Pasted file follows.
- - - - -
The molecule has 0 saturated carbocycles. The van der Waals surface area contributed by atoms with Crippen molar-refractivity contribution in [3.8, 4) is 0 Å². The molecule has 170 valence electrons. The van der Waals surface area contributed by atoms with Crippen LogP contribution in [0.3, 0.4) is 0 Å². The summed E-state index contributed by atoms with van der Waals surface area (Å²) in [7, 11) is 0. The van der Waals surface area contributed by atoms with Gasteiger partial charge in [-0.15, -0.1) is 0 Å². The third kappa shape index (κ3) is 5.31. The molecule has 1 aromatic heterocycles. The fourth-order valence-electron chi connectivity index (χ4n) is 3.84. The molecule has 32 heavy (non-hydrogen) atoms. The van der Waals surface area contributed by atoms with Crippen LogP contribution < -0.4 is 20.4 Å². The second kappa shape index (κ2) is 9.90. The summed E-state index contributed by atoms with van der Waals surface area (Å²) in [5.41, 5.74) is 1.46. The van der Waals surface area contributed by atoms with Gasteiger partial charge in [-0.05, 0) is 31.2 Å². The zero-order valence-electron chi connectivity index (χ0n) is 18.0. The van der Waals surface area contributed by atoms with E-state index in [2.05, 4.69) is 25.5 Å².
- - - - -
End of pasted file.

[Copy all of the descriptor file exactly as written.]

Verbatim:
The molecule has 0 saturated carbocycles. The van der Waals surface area contributed by atoms with Crippen molar-refractivity contribution in [3.8, 4) is 0 Å². The molecule has 170 valence electrons. The van der Waals surface area contributed by atoms with Crippen LogP contribution in [0.3, 0.4) is 0 Å². The summed E-state index contributed by atoms with van der Waals surface area (Å²) in [7, 11) is 0. The van der Waals surface area contributed by atoms with Gasteiger partial charge in [-0.15, -0.1) is 0 Å². The third kappa shape index (κ3) is 5.31. The molecule has 1 aromatic heterocycles. The fourth-order valence-electron chi connectivity index (χ4n) is 3.84. The molecule has 32 heavy (non-hydrogen) atoms. The van der Waals surface area contributed by atoms with Crippen LogP contribution < -0.4 is 20.4 Å². The second kappa shape index (κ2) is 9.90. The summed E-state index contributed by atoms with van der Waals surface area (Å²) in [5.41, 5.74) is 1.46. The van der Waals surface area contributed by atoms with Gasteiger partial charge in [-0.05, 0) is 31.2 Å². The zero-order valence-electron chi connectivity index (χ0n) is 18.0. The van der Waals surface area contributed by atoms with E-state index in [2.05, 4.69) is 25.5 Å².